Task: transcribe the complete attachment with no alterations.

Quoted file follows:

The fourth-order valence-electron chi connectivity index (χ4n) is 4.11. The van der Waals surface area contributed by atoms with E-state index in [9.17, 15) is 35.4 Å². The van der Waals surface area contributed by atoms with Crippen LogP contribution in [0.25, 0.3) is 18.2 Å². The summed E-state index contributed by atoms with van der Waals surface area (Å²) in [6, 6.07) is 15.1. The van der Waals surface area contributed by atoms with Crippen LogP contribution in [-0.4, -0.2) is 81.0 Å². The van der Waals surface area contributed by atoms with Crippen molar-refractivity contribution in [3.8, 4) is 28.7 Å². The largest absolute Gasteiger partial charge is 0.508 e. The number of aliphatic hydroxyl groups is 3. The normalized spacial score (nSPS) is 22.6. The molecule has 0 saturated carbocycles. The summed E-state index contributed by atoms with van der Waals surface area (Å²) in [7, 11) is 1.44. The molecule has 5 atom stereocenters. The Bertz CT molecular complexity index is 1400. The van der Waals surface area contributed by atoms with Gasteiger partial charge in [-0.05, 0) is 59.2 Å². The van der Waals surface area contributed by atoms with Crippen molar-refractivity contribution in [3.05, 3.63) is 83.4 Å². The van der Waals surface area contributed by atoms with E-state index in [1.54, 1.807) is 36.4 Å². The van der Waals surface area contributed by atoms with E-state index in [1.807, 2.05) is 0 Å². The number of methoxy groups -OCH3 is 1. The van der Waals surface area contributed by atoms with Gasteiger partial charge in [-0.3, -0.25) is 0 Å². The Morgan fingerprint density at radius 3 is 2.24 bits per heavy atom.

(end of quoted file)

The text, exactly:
The fourth-order valence-electron chi connectivity index (χ4n) is 4.11. The van der Waals surface area contributed by atoms with E-state index in [9.17, 15) is 35.4 Å². The van der Waals surface area contributed by atoms with Crippen LogP contribution in [0.25, 0.3) is 18.2 Å². The summed E-state index contributed by atoms with van der Waals surface area (Å²) in [6, 6.07) is 15.1. The van der Waals surface area contributed by atoms with Crippen LogP contribution in [-0.4, -0.2) is 81.0 Å². The van der Waals surface area contributed by atoms with Crippen molar-refractivity contribution in [3.8, 4) is 28.7 Å². The largest absolute Gasteiger partial charge is 0.508 e. The number of aliphatic hydroxyl groups is 3. The normalized spacial score (nSPS) is 22.6. The molecule has 0 saturated carbocycles. The summed E-state index contributed by atoms with van der Waals surface area (Å²) in [7, 11) is 1.44. The molecule has 5 atom stereocenters. The Bertz CT molecular complexity index is 1400. The van der Waals surface area contributed by atoms with Gasteiger partial charge in [-0.05, 0) is 59.2 Å². The van der Waals surface area contributed by atoms with Crippen molar-refractivity contribution in [3.05, 3.63) is 83.4 Å². The van der Waals surface area contributed by atoms with E-state index in [1.54, 1.807) is 36.4 Å². The van der Waals surface area contributed by atoms with E-state index in [1.807, 2.05) is 0 Å². The number of methoxy groups -OCH3 is 1. The van der Waals surface area contributed by atoms with Gasteiger partial charge in [-0.3, -0.25) is 0 Å². The Morgan fingerprint density at radius 3 is 2.24 bits per heavy atom.